At May 26, 2009 5:26 PM , Blogger Dwight Williams said...

I would argue, Rob, that you're possibly running the risk of selling those teenagers short in their willingness to do their own "homework" on a subject that catches their attention in the best ways, assuming they don't already know what we "old farts" are talking about.

At May 26, 2009 5:55 PM , Blogger RobertJSawyer said...

This is getting silly. It's not a question of "doing homework," it's a question of whether in the mere seconds the info is flashed on the screen it communicated what it intended to communicate as readily as it could have, namely which actor played which part. It's just a cute little observation.

At May 27, 2009 11:30 PM , Blogger Kirstin said...

As a communications professional, I too have problems with the credits.

It's the same problem with so much of SF: It assumes the audience has information they don't necessarily have. That sort of thing can frustrate people who are not already part of the community.

Entertainment is not about doing hours of research after watching a movie. It's about enjoying yourself.

And if the franchise is to survive, it must pull in new fans. I do think Abrams succeeded in that regard, even with the cryptic credits.

At May 28, 2009 7:02 PM , Blogger Ron Friedman said...

You’re right Kirstin,

From the entertainment point of view, Abrams did a good job.

I have a co-worker who never saw a single Star-Trek episode in his life, yet he said the movie was awesome. And who reads the credits anyway…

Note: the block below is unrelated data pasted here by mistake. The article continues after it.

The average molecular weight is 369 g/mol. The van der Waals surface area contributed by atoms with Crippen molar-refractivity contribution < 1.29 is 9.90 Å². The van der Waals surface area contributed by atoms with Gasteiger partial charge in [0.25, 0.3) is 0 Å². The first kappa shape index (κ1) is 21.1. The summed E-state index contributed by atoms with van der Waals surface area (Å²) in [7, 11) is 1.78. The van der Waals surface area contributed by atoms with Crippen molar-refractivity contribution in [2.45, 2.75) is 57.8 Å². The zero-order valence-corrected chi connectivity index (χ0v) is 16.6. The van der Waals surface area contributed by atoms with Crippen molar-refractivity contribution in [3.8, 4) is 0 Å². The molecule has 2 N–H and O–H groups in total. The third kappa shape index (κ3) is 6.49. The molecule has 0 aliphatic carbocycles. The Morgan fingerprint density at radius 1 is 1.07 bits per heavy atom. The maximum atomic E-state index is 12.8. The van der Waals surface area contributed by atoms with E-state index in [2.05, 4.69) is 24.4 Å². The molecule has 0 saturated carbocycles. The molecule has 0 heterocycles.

At November 19, 2009 6:59 PM , Blogger Siliconmaster482 said...

I know I'm joining this conversation EXTREMELY late, but I saw it and had to throw my two cents in:

The end credits have absolutely nothing to do with the fans, or what would make the most sense to those watching. The script dictates all of the names- the names on the billing are exactly as they appeared in the script, and all characters have names, even if they aren't used. As for the billing of crew members, those are all dictated by the film unions and guilds they belong to.

I agree that casual fans might not understand who is who, but the end credits are done by such a strict formula that it wouldn't have mattered.

At November 19, 2009 8:07 PM , Blogger RobertJSawyer said...

That's simply not true about the character names being subject to such rules. Job TITLES are strictly negotiated, as is the order in which credits will appear. But character names? Yes, they are by default pulled from the dialog slugs in the script (but no way the slug said "WINONA KIRK," for instance -- it would have said only one name).

At November 19, 2009 8:27 PM , Blogger Siliconmaster482 said...

Hmm. You definitely have a point there- also, my initial post seems a little overconfident at second read. :)

Even so, the first time the character is introduced, wouldn't the full name have been used? I'm actually tempted to go look at other movies and see how they did it. I've never thought about this before.